Women and Work in the Fourth Industrial Revolution
As the Fourth Industrial Revolution takes hold in different industries and job families, it will affect female and male workers and the dynamics of the industry gender gap in manifold ways. By their very nature, many of the current expected drivers of change have the potential to enable the narrowing of industry gender gaps. Household work could be further automated, relieving some of the current dual burden and allowing women to put their skills to use in the formal economy. Changes to what have traditionally been men’s roles in the workforce will also reshape the division of labour at home. Similarly, many respondents and industry observers agree on the need to rethink work, taking a holistic approach to workforce planning. Shaping the new and emerging landscape of flexible working presents an unprecedented opportunity to rebalance the gender divide, for example by providing companies with a chance to explore results-driven rather than presence-driven role evaluation. Harnessed well, the emergence of new flexible working patterns and other similar trends could result in a more gender balanced workplace.32
However, as disruptive change is coming to business models, jobs are displaced and a new labour market materializes out of the vestiges of the old, there is also a risk that these trends and drivers of change might sustain or worsen other existing gendered inequalities.33 At the declining end of the labour market, the drivers of change identified by our respondents will heavily disrupt some of the job families with the largest share of female employees, such as Office and Administrative roles, but also some of those with the largest traditional gender gap, such as Manufacturing and Production. From a net employment outlook perspective—by simply translating job families’ reported current gender composition (Table 14) to the expected absolute job gains and losses over the 2015–2020 period calculated in the previous chapter (Figure 6)—we find that the burden of expected job losses due to disruptive change falls almost equally on women and men: 2.45 million (48%) of the expected total net job loss of 5.1 million falls on women, 2.65 million (52%) of it on men.
That, in itself, indicates widening gender gaps in the workforce, as women make up a smaller share of the overall labour force. In absolute terms, men will face nearly 4 million job losses and 1.4 million gains, approximately one job gained for every three jobs lost, whereas women will face 3 million job losses and only 0.55 million gains, more than five jobs lost for every job gained. On current trends and predictions, men will lose more than 1.7 million jobs across the Manufacturing and Production and Construction and Extraction job families, but are set to gain over 600,000 jobs in Architecture and Engineering and Computer and Mathematical functions. Women will only lose 0.37 million jobs in these two male-dominated job families but are set to gain little more than 100,000 jobs in Architecture and Engineering and Computer and Mathematical functions if current gender gap ratios persist over the 2015–2020 period—nearly one new STEM job per four jobs lost for men, but only one new STEM job per 20 jobs lost for women.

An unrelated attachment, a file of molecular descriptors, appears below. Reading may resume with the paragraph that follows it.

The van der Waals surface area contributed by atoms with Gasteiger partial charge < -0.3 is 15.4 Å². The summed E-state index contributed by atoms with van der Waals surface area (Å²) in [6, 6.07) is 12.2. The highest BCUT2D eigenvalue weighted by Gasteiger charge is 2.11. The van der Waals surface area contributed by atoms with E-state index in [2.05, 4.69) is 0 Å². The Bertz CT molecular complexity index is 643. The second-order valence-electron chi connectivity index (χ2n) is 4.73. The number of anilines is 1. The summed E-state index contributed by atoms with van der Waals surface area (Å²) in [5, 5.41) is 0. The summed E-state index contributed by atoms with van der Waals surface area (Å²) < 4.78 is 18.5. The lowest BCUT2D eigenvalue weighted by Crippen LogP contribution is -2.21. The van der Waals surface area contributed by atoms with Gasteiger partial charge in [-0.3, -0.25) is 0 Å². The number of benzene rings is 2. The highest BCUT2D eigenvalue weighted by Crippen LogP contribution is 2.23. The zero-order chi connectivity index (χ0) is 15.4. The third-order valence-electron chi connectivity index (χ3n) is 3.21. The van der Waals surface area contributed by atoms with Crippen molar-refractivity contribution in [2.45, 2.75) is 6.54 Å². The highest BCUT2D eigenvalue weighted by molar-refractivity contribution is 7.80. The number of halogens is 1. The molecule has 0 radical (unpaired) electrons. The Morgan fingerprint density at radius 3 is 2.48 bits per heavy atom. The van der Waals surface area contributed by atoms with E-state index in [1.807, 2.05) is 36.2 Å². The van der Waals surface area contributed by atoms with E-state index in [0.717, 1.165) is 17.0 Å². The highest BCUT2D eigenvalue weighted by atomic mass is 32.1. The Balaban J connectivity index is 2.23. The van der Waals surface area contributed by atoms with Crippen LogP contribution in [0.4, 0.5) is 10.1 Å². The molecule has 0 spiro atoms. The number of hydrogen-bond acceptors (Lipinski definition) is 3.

The conclusion is clear. If current industry gender gap trends persist and labour market transformation towards new and emerging roles in computer, technology and engineering-related fields continues to outpace the rate at which women are currently entering those types of jobs, women are at risk of losing out on tomorrow’s best job opportunities while aggravating hiring processes for companies due to a restricted applicant pool and reducing the diversity dividend within the company.
However—while substantially more effort will be needed—our data contains some encouraging signs that current trends need not continue. As traditionally male-dominated job families take on newfound importance and applications in industries that previously housed few such roles but have a strong track record of employing, retaining and leveraging female talent, the current culture may drive future recruitment efforts in new roles. However more deliberate efforts will also be needed to meet talent needs and address gender gaps. As demand for talent in Architecture and Engineering and Computer and Mathematical fields—with poor gender balance—grows, governments, individuals and companies will need to ensure that the full talent pool of men and women is educated, recruited and promoted.